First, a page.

The recent project marks one of the most significant building and renovation projects in the Academy’s near-200-year history.
To achieve the very best performance demands commitment, skill and passion. The team behind the recent reinvention of the Royal Academy of Music in Regent’s Park, London called on all three qualities to create the
stunningly beautiful, acoustically brilliant and inspiring spaces for staff and students. The project included completely refurbishing the 309-seat Susie Sainsbury Theatre and creating the new 100-seat rooftop Angela Burgess Recital Hall. Alongside these impressive spaces, the Academy also renovated 14 practice and dressing rooms, developed five new percussion studios, a large refurbished jazz room and a new control suite for its audio-visual recordings department.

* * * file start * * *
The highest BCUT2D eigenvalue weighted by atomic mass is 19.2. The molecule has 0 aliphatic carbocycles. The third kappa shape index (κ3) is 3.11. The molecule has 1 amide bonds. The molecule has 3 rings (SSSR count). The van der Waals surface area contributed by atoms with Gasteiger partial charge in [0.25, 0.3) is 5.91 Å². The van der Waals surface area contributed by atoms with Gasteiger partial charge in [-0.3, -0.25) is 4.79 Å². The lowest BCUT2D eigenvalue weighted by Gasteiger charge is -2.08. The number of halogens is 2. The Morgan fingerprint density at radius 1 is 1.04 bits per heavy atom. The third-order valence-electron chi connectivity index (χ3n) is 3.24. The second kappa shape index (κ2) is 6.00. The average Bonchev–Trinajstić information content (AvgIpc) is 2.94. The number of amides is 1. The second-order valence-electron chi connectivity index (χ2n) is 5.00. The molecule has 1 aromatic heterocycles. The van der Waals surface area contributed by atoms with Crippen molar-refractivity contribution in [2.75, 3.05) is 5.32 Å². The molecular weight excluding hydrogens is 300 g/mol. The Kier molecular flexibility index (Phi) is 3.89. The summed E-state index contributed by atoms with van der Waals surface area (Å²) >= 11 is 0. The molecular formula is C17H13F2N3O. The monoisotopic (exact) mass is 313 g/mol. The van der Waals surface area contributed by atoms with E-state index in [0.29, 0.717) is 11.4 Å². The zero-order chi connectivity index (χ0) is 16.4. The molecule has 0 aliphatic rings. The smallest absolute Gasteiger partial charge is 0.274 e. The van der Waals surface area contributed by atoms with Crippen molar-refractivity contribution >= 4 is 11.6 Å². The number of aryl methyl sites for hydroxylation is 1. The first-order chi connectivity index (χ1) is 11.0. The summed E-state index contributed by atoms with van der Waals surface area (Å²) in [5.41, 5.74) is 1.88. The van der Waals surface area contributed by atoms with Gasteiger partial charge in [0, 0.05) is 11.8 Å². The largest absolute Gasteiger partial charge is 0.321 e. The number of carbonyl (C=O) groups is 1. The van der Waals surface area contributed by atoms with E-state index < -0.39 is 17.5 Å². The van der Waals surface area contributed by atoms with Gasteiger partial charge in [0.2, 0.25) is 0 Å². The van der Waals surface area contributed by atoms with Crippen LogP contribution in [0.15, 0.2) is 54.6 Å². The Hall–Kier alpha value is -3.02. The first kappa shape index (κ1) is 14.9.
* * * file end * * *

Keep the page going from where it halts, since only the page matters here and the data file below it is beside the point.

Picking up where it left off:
Creating impeccable acoustic environments was key during the project. But it was equally important to control how sound travelled throughout the spaces, while ensuring effective isolation from sounds from other areas.
The new performance spaces are hidden behind the listed façade of the Royal Academy of Music’s Edwardian premises, surrounded by Grade I and Grade II listed buildings and located within the Regent’s Park conservation area. The architects, Ian Ritchie Architects, needed to carefully design the new spaces so that they would seamlessly blend into the historic site.
The new Angela Burgess Recital Hall sits above the Susie Sainsbury Theatre, meaning it needs to be acoustically isolated from what was below as well as the other buildings in the vicinity.
“This one of the biggest challenges for the project,” comments Richard Shanahan, Director at All Metal Roofing. “Sound quality was of absolute importance within the performance spaces themselves, but we also had to limit its travel around the building and externally.”
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The Royal Academy of Music,